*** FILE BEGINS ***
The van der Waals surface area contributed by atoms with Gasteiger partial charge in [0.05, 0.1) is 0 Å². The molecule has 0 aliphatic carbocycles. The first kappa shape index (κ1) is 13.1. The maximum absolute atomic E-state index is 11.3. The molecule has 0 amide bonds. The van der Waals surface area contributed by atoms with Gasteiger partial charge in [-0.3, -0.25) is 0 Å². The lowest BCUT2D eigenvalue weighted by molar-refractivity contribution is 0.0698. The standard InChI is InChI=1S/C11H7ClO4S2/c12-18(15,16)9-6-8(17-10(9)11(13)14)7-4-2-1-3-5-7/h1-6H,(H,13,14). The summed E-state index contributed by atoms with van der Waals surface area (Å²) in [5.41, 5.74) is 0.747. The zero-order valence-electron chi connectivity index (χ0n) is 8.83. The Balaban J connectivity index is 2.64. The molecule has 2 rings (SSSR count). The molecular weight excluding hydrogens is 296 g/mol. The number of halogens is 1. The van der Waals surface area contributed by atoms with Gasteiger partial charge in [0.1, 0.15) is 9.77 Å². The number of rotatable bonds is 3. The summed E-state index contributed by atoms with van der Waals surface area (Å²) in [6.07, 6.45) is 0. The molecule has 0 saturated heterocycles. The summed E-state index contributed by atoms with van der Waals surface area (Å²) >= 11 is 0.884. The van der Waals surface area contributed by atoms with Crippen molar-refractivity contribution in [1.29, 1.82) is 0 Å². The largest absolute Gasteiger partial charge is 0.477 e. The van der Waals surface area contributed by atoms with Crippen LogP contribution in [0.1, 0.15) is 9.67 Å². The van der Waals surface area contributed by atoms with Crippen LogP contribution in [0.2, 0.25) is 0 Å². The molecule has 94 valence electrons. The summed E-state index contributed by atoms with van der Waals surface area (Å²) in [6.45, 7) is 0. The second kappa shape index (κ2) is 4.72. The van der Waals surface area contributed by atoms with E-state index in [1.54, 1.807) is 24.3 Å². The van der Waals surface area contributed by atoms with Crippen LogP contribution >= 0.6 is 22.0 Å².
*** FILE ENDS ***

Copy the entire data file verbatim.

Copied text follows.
The van der Waals surface area contributed by atoms with Gasteiger partial charge in [0.05, 0.1) is 0 Å². The molecule has 0 aliphatic carbocycles. The first kappa shape index (κ1) is 13.1. The maximum absolute atomic E-state index is 11.3. The molecule has 0 amide bonds. The van der Waals surface area contributed by atoms with Gasteiger partial charge in [-0.3, -0.25) is 0 Å². The lowest BCUT2D eigenvalue weighted by molar-refractivity contribution is 0.0698. The standard InChI is InChI=1S/C11H7ClO4S2/c12-18(15,16)9-6-8(17-10(9)11(13)14)7-4-2-1-3-5-7/h1-6H,(H,13,14). The summed E-state index contributed by atoms with van der Waals surface area (Å²) in [5.41, 5.74) is 0.747. The zero-order valence-electron chi connectivity index (χ0n) is 8.83. The Balaban J connectivity index is 2.64. The molecule has 2 rings (SSSR count). The molecular weight excluding hydrogens is 296 g/mol. The number of halogens is 1. The van der Waals surface area contributed by atoms with Gasteiger partial charge in [0.1, 0.15) is 9.77 Å². The number of rotatable bonds is 3. The summed E-state index contributed by atoms with van der Waals surface area (Å²) in [6.07, 6.45) is 0. The molecule has 0 saturated heterocycles. The summed E-state index contributed by atoms with van der Waals surface area (Å²) >= 11 is 0.884. The van der Waals surface area contributed by atoms with Crippen molar-refractivity contribution in [1.29, 1.82) is 0 Å². The largest absolute Gasteiger partial charge is 0.477 e. The van der Waals surface area contributed by atoms with Crippen LogP contribution in [0.1, 0.15) is 9.67 Å². The van der Waals surface area contributed by atoms with Crippen LogP contribution in [0.2, 0.25) is 0 Å². The molecule has 94 valence electrons. The summed E-state index contributed by atoms with van der Waals surface area (Å²) in [6.45, 7) is 0. The second kappa shape index (κ2) is 4.72. The van der Waals surface area contributed by atoms with E-state index in [1.54, 1.807) is 24.3 Å². The van der Waals surface area contributed by atoms with Crippen LogP contribution >= 0.6 is 22.0 Å².